Productivity is a quantity concept, usually defined as a measure of total output divided by a measure of total input. Profit is a value concept, usually defined as total revenue minus total cost. Increases in productivity are not always associated with increases in profit. A lot depends on production technologies and how they are used. For example, if technologies exhibit decreasing returns to scale and firms are technically efficient, then, all other things being equal, productivity growth will be associated with decreases in profits. On the other hand, if technologies exhibit constant returns to scale, then productivity growth will generally be associated with increases in profits. Whether productivity growth is good or bad is an empirical question. This memorial lecture shows how to answer this question when prices and profits are unobserved. The methodology allows for variable returns to scale, technical inefficiency, and statistical noise. The empirical application is to OECD economies. The results are used to draw implications for public policy-making.
Links to the recordings of this session and previous seminars are available on the list of seminars at:
Designing Effective Policies for Climate-Smart Agriculture by Combining Evidence and Modelling
Presenter:  Professor Oscar Cacho
Date:          Friday 29th May
Venue:       Lecture Theatre 5, W39 in EBL Building at 13:00PM
Oscar Cacho is professor of agricultural and resource economics at UNE. He started his professional life as a marine biologist and later became an agricultural economist. His research interests centre on the application of bioeconomics to interesting problems in agriculture and natural resources. His recent work has been in two major areas: the economics of biosecurity to protect native ecosystems, and climate-change economics and policy with focus on land use change and forestry in tropical countries. He is a regular consultant to the Food and Agricultural Organisation of the UN (FAO) on this topic.

Climate-Smart Agriculture (CSA) is based on the principle that achieving food security and responding to the challenges of climate change are two goals that must be achieved together. The concept was first introduced by FAO (the Food and Agriculture Organization of the United Nations) as an approach to developing the technical, policy and investment conditions to achieve sustainable agricultural development for food security under climate change. Interest in CSA has been growing to the extent that the Global Alliance for Climate-Smart Agriculture was launched on 23 September 2014 at the UN Climate Summit in New York.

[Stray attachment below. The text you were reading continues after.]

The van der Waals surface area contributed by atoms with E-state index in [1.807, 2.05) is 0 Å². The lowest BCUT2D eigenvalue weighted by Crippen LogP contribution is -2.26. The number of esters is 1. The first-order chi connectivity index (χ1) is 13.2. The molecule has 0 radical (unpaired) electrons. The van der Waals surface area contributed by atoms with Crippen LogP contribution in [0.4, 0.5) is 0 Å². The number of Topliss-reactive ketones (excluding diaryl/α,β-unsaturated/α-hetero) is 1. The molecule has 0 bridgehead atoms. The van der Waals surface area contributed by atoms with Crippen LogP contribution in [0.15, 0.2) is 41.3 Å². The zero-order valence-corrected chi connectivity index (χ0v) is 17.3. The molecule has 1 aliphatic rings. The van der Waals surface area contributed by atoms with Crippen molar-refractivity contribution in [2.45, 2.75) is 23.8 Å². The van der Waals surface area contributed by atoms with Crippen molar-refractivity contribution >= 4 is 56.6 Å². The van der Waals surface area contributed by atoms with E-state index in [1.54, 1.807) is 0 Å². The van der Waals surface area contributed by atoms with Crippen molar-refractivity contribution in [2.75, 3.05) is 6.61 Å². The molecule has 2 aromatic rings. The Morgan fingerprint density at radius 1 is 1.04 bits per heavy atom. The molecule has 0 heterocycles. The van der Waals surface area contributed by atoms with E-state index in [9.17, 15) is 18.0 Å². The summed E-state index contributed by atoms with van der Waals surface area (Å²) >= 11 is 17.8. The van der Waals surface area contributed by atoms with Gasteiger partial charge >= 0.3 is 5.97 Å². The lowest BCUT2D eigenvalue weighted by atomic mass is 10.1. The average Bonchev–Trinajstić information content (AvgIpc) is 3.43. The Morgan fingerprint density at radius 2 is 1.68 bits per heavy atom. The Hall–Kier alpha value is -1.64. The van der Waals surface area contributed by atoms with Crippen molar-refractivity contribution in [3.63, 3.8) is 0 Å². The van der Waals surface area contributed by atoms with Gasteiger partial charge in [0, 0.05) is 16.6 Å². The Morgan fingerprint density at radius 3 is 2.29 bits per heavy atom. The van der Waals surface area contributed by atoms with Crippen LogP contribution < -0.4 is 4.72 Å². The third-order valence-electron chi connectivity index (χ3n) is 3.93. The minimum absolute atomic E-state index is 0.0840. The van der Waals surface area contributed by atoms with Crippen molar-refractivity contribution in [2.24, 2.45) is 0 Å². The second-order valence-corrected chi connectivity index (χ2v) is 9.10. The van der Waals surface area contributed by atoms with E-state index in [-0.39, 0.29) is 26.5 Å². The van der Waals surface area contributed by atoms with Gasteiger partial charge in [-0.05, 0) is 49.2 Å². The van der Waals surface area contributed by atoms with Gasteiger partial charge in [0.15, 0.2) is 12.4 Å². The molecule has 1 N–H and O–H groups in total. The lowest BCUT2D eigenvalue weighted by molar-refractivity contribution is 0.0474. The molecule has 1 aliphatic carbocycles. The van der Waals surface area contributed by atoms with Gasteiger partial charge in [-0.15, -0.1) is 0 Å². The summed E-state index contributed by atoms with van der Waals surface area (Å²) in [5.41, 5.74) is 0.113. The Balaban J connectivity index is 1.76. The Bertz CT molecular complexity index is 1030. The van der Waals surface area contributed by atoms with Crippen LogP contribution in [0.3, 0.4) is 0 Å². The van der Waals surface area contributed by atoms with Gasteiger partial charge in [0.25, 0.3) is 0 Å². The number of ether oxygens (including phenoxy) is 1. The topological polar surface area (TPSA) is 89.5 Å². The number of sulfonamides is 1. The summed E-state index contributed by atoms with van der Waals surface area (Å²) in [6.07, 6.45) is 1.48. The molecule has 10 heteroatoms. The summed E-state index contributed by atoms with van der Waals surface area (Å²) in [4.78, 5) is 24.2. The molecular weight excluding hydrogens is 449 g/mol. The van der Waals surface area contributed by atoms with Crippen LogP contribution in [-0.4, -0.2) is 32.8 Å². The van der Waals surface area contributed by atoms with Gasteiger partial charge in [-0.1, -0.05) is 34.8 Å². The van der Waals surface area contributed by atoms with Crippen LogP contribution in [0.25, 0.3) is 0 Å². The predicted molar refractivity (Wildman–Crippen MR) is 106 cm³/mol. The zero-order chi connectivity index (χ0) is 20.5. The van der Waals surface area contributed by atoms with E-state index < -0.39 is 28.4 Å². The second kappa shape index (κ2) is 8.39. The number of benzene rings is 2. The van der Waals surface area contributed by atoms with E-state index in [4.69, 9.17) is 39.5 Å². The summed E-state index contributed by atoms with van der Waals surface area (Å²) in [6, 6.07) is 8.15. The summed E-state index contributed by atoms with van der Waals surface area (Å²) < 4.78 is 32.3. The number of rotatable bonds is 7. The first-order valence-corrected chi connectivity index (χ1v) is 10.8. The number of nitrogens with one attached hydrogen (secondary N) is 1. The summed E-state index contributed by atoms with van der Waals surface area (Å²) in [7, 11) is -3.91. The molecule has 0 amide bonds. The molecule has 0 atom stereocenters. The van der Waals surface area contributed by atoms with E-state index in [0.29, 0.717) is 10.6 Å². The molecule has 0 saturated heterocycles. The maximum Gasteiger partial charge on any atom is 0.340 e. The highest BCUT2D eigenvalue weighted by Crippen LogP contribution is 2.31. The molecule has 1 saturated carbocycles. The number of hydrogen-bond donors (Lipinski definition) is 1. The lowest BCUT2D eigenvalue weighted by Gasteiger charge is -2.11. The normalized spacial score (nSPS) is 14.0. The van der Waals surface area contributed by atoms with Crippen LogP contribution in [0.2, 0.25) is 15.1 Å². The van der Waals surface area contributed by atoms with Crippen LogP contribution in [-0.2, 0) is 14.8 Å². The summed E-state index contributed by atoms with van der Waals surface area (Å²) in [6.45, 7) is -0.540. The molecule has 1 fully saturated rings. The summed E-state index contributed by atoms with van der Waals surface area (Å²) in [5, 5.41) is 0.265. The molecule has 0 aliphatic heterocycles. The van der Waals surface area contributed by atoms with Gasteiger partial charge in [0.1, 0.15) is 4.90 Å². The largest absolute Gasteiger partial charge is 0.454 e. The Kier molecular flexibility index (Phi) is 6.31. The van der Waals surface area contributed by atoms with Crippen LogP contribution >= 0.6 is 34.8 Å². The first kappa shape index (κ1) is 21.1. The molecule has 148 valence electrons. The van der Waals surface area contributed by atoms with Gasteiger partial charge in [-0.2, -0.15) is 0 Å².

An essential feature of CSA is its reliance on a solid evidence base. This involves combining household-level data with climatic, environmental, agricultural, demographic, institutional and economic data, while accounting for spatial heterogeneity. Econometric analysis of the evidence base provides useful insights into policies to enhance development and adoption of desirable practices. Econometric model parameters provide estimates of the marginal response of CSA outcomes to alternative policies. These parameters can be used to calibrate stochastic simulation models for policy analysis. In this seminar, probit models of adoption and disadoption of CSA technologies are used to derive transition probability matrices for a Markov model of long-term adoption that accounts for spatial heterogeneity. Potential uses of the model in policy analysis are explained.
This type of analysis can only be done ex-post for policies that are included in the dataset and for which enough variation has occurred to provide reliable regression coefficients. In contrast, ex-ante analysis of proposed policies can be undertaken using mathematical programming models of farm households. These farm models explicitly consider technical relationships between inputs and outputs as well as taking into account the constraints faced by various types of households. The range of policies and technologies that can be explored is expanded by allowing the analyst to predict how farm households would react to changes in yields, prices and in the constraints they face, all of which can be influenced through policy. A critical question is how to calibrate the farm-level models to be consistent with the observed behaviour of different types of farmers operating in a heterogeneous environment. Ideas will be presented for the development and calibration of these models and their application in policy analysis.